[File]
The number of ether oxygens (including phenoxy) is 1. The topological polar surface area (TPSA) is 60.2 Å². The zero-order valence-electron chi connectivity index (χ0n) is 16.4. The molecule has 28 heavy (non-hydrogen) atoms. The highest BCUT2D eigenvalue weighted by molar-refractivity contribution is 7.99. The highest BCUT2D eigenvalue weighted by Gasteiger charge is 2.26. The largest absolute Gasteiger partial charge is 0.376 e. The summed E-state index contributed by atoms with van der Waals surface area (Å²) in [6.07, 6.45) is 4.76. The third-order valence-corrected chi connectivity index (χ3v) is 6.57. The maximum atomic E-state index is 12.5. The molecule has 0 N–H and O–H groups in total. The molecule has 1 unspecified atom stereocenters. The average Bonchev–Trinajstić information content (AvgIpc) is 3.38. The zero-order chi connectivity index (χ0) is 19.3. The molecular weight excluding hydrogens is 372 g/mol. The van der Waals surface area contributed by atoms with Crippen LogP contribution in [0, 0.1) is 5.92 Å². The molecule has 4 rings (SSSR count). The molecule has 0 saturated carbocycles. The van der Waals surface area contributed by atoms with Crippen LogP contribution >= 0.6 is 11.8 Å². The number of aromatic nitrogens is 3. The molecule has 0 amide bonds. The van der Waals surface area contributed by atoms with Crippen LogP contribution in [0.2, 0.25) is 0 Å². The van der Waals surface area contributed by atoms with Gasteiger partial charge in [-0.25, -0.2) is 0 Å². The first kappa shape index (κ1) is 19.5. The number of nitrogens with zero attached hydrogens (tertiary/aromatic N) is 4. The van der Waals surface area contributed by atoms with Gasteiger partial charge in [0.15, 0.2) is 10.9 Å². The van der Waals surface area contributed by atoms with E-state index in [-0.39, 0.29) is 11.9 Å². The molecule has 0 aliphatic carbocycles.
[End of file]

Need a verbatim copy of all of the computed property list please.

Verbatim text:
The number of ether oxygens (including phenoxy) is 1. The topological polar surface area (TPSA) is 60.2 Å². The zero-order valence-electron chi connectivity index (χ0n) is 16.4. The molecule has 28 heavy (non-hydrogen) atoms. The highest BCUT2D eigenvalue weighted by molar-refractivity contribution is 7.99. The highest BCUT2D eigenvalue weighted by Gasteiger charge is 2.26. The largest absolute Gasteiger partial charge is 0.376 e. The summed E-state index contributed by atoms with van der Waals surface area (Å²) in [6.07, 6.45) is 4.76. The third-order valence-corrected chi connectivity index (χ3v) is 6.57. The maximum atomic E-state index is 12.5. The molecule has 0 N–H and O–H groups in total. The molecule has 1 unspecified atom stereocenters. The average Bonchev–Trinajstić information content (AvgIpc) is 3.38. The zero-order chi connectivity index (χ0) is 19.3. The molecular weight excluding hydrogens is 372 g/mol. The van der Waals surface area contributed by atoms with Crippen LogP contribution in [0, 0.1) is 5.92 Å². The molecule has 4 rings (SSSR count). The molecule has 0 saturated carbocycles. The van der Waals surface area contributed by atoms with Crippen LogP contribution >= 0.6 is 11.8 Å². The number of aromatic nitrogens is 3. The molecule has 0 amide bonds. The van der Waals surface area contributed by atoms with Crippen LogP contribution in [0.2, 0.25) is 0 Å². The van der Waals surface area contributed by atoms with Gasteiger partial charge in [-0.25, -0.2) is 0 Å². The first kappa shape index (κ1) is 19.5. The number of nitrogens with zero attached hydrogens (tertiary/aromatic N) is 4. The van der Waals surface area contributed by atoms with Gasteiger partial charge in [0.15, 0.2) is 10.9 Å². The van der Waals surface area contributed by atoms with E-state index in [-0.39, 0.29) is 11.9 Å². The molecule has 0 aliphatic carbocycles.